Antimony-Cadmium Alloys

It is probable that two compounds are formed, Cd3Sb2 (decomposing at 410° C.) and CdSb ( 455° C.), although the existence of the former has been queried. Three other compounds have been indicated for which the following formulae have been proposed: Cd5Sb3, Cd4Sb5 and Cd3Sb5. There are two eutectics, at 40 per cent, cadmium ( 445° C.) and 93 per cent, cadmium ( 290° C.). The magnetic susceptibility has been studied, while the heat of mixture (at 800° C.) shows a maximum of +829 gram-calories at 46.7 atomic per cent, antimony.

Antimony-Aluminium Alloys

It is difficult to obtain equilibrium with these alloys. The solid solubility of antimony in aluminium is less than 0.10 per cent, at 645° C.; a eutectic is formed at 11 per cent, antimony (657° C.) and a maximum on the liquidus curve at 1,080° C. corresponds to the compound AlSb. The liquidus curve shows another maximum at 32 per cent, antimony (984° C.) and a minimum at 35 per cent, antimony (942° C.) There appear to be two eutectics. The compound AlSb decomposes in moist air, aluminium hydroxide being formed.

Antimony-Thallium Alloys

One compound is formed, Tl3Sb (decomposing at 187° C.), which gives solid solutions with thallium but not with antimony. A eutectic is formed at 19 per cent, antimony ( 196° C.), while the thallium-rich alloys undergo a transformation (probably connected with the allotropy of thallium) at 226° C. Another compound, 7Sb2, has also been reported.

Antimony-Silicon Alloys

Antimony and silicon show only slight solid solubility; the eutectic melts at 630° C. No compounds are formed.

Antimony-Tin Alloys

This system is complex, a number of solid solutions being formed. There are two compounds, SnSb (decomposing at 427° C.) and Sn3Sb2 (decomposing at 319° C.). A transformation occurs in the range 30 to 70 per cent, antimony, which is connected with a polymorphic change in the β-solid solution. An X-ray examination of these alloys has been made, and it is suggested that the compound SnSb has the structure of a simple cube of the KCl type - a very unusual structure for an intermetallic compound. The unit cell contains 4 molecules, with a =6.120 A. The more usual structure of a body-centred cube, with a = 6.13 A. has, however, also been proposed for this compound, and further, as the result of a more recent investigation, the structure has been described as of the KCl type, but deformed. This compound is also unusual in dissolving both antimony and tin. The existence of the compound SnSb is also indicated on the curve of magnetic susceptibility.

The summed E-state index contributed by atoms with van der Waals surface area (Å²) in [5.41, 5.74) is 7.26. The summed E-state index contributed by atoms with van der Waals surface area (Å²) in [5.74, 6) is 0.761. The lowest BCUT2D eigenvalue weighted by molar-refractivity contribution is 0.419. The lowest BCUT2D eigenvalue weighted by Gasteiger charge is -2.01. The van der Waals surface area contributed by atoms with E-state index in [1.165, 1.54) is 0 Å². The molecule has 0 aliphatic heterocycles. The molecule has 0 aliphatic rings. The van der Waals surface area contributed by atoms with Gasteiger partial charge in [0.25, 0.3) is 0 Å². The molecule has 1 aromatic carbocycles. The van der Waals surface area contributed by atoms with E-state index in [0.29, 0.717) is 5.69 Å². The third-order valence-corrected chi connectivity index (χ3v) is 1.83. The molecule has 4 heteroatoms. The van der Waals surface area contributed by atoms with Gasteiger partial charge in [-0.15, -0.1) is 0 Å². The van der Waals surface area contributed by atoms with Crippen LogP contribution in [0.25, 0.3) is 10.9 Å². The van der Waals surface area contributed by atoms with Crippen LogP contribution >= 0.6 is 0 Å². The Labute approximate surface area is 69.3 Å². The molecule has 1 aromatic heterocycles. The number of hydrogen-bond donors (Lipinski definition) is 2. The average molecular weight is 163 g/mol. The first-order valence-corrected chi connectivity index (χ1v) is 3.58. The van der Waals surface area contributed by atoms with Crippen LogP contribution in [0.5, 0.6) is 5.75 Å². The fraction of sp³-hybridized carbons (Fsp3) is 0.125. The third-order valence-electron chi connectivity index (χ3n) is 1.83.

Antimony-Lead Alloys

These metals form a eutectiferous series of alloys with a eutectic at 87 per cent, lead ( 247° C.). A more recent examination of these alloys after very slow cooling suggests that the eutectic contains 11.4 to 11.5 per cent, antimony. It is suggested that a compound Pb2Sb is formed which is soluble in liquid antimony, and that it forms a solid solution in monatomic molecules of lead at all temperatures between 25° C. and the melting point of pure lead. A maximum is found on the boiling point curve. The hardness and specific heats have been determined, the specific heat between 0° and 100° C. being given by the expression

s = 0.04965 – 0.0001884p

where p is the percentage of lead in the alloy. These alloys have been examined by X-rays, and from the results it is deduced that the solid solubility of antimony in lead cannot be more than 0.5 per cent. From electrical conductivity experiments it is concluded, however, that at 249° C. the solid solubility of lead in antimony is 5.8 atomic per cent., and that of antimony in lead is 1.5 atomic per cent.

Antimony-Arsenic Alloys

These elements form a continuous series of solid solutions up to 40 per cent, arsenic. There is a minimum on the liquidus curve at 17.5 per cent, arsenic (612° C.).

Antimony-Bismuth Alloys

These metals form a continuous series of solid solutions, the liquidus curve lying wholly between the melting points of the two metals, and the solidus being practically horizontal between 0 and 60 per cent, antimony. Some evidence for the existence of Bi3 molecules has been obtained, and the anomalous form of the solidus curve has been ascribed to this. The hardness has been determined. The boiling point curve shows a maximum. These alloys have been examined by X-rays, homogeneity being obtained by prolonged annealing at 280° C. The lattice edge of the rhombohedral crystals varies almost linearly with composition.

Antimony-Chromium Alloys